Responding to these findings, Emma Harvey, Programme Director at the Green FinanceInstitute, who leads the Coalition for the Energy Efficiency of Buildings,commentated: 

“Improving the energy efficiency of UK homes offers a rapid solution to the cost of living, energy security and climate crises. A national retrofit drive can unlock multiple benefits, however today’s research shines a light on the knowledge and funding gaps that homeowner’s experience when looking to decarbonise one of the most energy intensive assets – their home. 

“The finance community can play a vital role in educating customers on the benefits of an energy efficient home, as well as innovating financial solutions that are attractive to customers and help achieve their net-zero ambitions. The Green Finance Institute welcomes today’s findings and looks forward to continuing to work with organisations like Tandem Bank to co-design, pilot and rapidly scale the financial solutions and data tools needed to help consumers on their decarbonisation journey.”


1 UK population 67 million according to ONS, accessed 10March 2022, Link; 28%(18.76 million) responded negatively when asked what the single biggest change they could make to reduce their carbon footprint.

2 Making our homes more carbon-friendly: The cost of doing nothing; Tandem Bank, March 2022, Link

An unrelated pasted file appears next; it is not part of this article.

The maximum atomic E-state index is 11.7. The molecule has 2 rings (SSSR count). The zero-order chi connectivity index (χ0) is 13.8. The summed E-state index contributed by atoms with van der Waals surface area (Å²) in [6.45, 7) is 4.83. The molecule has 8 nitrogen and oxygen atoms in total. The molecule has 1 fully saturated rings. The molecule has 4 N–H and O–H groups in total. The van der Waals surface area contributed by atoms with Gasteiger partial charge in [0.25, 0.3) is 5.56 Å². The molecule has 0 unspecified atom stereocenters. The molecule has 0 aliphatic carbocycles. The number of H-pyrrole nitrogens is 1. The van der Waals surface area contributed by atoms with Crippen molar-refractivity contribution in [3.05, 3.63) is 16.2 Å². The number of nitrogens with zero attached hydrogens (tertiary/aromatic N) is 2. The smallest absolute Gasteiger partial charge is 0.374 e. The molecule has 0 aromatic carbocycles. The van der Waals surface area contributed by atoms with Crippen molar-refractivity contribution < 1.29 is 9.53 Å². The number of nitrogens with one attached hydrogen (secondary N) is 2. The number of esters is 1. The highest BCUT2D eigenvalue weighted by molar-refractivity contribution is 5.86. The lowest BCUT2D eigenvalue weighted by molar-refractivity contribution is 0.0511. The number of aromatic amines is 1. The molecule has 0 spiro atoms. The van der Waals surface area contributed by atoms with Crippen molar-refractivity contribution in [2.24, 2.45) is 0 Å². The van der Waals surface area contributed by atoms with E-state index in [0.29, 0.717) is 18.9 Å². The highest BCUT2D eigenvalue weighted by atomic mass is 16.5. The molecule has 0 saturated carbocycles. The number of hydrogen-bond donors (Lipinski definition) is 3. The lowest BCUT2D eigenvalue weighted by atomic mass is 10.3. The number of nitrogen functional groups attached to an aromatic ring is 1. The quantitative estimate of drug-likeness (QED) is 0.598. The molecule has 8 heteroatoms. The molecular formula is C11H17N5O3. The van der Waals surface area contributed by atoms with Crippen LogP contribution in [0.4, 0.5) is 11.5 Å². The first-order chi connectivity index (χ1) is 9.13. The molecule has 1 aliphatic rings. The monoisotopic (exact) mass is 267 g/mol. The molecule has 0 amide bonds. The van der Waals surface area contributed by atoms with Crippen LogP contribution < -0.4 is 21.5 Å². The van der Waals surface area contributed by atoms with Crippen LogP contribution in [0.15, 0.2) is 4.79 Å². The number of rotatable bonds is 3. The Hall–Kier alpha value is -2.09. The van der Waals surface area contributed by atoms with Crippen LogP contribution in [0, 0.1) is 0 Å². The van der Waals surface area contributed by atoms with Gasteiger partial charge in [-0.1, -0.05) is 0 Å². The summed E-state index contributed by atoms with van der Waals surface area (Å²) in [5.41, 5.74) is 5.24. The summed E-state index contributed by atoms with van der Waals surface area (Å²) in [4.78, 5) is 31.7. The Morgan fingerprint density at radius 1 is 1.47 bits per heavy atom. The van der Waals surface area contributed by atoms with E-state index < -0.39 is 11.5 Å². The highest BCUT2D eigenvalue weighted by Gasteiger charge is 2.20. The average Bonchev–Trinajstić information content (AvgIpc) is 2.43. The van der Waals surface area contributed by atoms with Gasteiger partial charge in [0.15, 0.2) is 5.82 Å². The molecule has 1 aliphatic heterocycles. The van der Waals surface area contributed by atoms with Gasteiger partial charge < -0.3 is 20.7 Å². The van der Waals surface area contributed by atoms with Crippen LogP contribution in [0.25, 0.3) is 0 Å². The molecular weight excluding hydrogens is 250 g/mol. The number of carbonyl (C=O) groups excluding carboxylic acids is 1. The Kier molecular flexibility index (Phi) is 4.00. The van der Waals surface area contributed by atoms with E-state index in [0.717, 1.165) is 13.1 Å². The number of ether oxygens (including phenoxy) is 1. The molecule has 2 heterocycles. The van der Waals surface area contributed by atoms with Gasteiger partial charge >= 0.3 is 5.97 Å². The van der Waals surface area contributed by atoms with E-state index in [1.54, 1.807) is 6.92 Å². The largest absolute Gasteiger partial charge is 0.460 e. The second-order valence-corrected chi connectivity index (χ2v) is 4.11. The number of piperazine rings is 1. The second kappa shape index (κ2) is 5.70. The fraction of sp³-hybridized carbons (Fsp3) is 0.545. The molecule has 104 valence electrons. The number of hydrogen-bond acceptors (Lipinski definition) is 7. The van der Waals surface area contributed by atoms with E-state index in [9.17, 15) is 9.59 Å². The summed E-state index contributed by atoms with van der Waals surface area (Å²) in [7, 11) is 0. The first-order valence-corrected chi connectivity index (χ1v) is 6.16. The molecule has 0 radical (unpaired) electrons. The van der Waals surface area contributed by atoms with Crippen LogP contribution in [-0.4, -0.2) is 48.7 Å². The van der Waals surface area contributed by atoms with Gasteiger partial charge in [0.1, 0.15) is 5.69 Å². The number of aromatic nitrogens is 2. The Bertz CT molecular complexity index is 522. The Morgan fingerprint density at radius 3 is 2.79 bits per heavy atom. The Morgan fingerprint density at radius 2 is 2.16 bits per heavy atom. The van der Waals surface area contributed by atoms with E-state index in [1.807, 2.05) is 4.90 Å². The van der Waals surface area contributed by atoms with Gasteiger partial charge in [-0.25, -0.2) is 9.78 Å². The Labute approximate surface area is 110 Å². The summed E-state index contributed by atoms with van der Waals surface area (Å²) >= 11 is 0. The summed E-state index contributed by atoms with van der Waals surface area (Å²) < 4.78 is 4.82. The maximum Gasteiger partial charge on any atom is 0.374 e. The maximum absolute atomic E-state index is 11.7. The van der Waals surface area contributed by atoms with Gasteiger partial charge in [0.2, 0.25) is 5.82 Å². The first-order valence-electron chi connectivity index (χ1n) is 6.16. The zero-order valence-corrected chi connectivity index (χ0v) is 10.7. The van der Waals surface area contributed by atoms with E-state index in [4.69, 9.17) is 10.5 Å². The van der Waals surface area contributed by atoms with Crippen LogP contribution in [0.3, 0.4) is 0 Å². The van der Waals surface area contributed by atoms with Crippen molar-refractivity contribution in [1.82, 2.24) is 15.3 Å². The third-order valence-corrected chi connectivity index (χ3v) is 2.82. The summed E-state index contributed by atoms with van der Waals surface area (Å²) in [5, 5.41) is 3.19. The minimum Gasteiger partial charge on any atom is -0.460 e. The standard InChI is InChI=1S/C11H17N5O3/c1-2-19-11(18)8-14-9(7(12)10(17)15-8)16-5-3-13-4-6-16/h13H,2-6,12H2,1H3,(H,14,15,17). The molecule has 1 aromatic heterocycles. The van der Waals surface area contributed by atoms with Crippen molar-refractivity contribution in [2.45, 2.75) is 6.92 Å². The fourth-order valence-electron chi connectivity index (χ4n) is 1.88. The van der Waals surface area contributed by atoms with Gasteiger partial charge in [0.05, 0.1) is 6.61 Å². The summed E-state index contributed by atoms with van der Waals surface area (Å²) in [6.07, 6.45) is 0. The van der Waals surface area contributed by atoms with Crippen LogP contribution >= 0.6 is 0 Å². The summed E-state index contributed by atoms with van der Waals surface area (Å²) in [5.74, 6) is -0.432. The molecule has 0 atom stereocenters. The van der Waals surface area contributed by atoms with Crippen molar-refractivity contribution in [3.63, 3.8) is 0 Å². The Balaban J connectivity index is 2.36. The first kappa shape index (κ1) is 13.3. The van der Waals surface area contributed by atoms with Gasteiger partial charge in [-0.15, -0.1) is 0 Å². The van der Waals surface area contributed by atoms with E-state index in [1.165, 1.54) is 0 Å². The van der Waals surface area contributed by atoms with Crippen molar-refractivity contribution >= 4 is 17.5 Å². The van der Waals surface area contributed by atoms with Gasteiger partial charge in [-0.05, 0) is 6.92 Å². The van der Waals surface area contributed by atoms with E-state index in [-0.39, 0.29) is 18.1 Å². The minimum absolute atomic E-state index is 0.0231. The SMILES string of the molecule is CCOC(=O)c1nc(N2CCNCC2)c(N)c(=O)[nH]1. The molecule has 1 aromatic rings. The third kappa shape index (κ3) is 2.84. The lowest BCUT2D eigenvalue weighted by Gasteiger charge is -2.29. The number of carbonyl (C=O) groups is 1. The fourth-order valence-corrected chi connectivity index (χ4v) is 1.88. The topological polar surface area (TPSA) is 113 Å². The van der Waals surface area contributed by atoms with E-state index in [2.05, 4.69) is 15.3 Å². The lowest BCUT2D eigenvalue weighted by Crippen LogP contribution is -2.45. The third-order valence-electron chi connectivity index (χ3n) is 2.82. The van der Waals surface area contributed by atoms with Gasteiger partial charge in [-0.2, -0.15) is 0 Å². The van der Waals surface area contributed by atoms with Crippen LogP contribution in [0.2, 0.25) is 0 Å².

3 Asked “From the below, what issues do you worry about the most in current changes in society?”, 55% of respondents chose the ‘risingcost of living’, while only 11% chose ‘climate change and your impact on theplanet’. Notably, 19% selected ‘global political issues / international relations’.

4 Asked “What is the single biggest change you would consider making to help reduce your carbon footprint and fight climatechange?”, 22% responded either ‘I don’t need to change anything’ or ‘I don’t know where to start’. 31% felt lifestyle changes while 20% felt greening their home.

5 Asked “How important is it to you that you feel you are helping to reduce your personal impact on the environment?”, 84% of respondents selected ‘quite important’ or ‘very important’. 4% commented that it was ‘not at all important’.

6 Asked “Has last year’s COP26 global climate summit persuaded you to make any changes in your life to reduce your carbon footprint?”, 52% said ‘not at all’ or didn’t know what COP26 was.

7 Asked “Do you know what the Energy Performance Certificate (EPC) rating is for your home?”, 32% responded ‘yes’, 53% said ‘no’, and 15% ‘not sure’.

8 See footnote 4

9 Source: Climate Change Committee, Independent Assessment: The UK’s Heat and Buildings Strategy, March 2022, Link

10 Asked“15% of the UK’s carbon emissions come from theenergy we use in our homes – what prevents you from reducing your home’s carbon footprint?”, 48% responded ‘I can’t afford to make any changes in my home’ and 14% responded ‘there’s a lack of help and information on what to do’.

11 Source: Climate Change Committee, IndependentAssessment: The UK’s Heat and Buildings Strategy, March 2022, Link

12 Asked“15% of the UK’s carbon emissions come from the energy we use in our homes –what changes would you consider making to reduce your home’s carbon footprint?”, 5% responded ‘Change my gas boiler for a carbon neutral alternative like solarpanels or heat pumps’.

13 Asked ‘ 15% of the UK’s carbon emissions come from the energy we use in our homes – what prevents you from reducing your home’s carbon footprint?’, 10% responded ‘My gas boiler works fine – I don’t want to change it for new technology like solar panels’.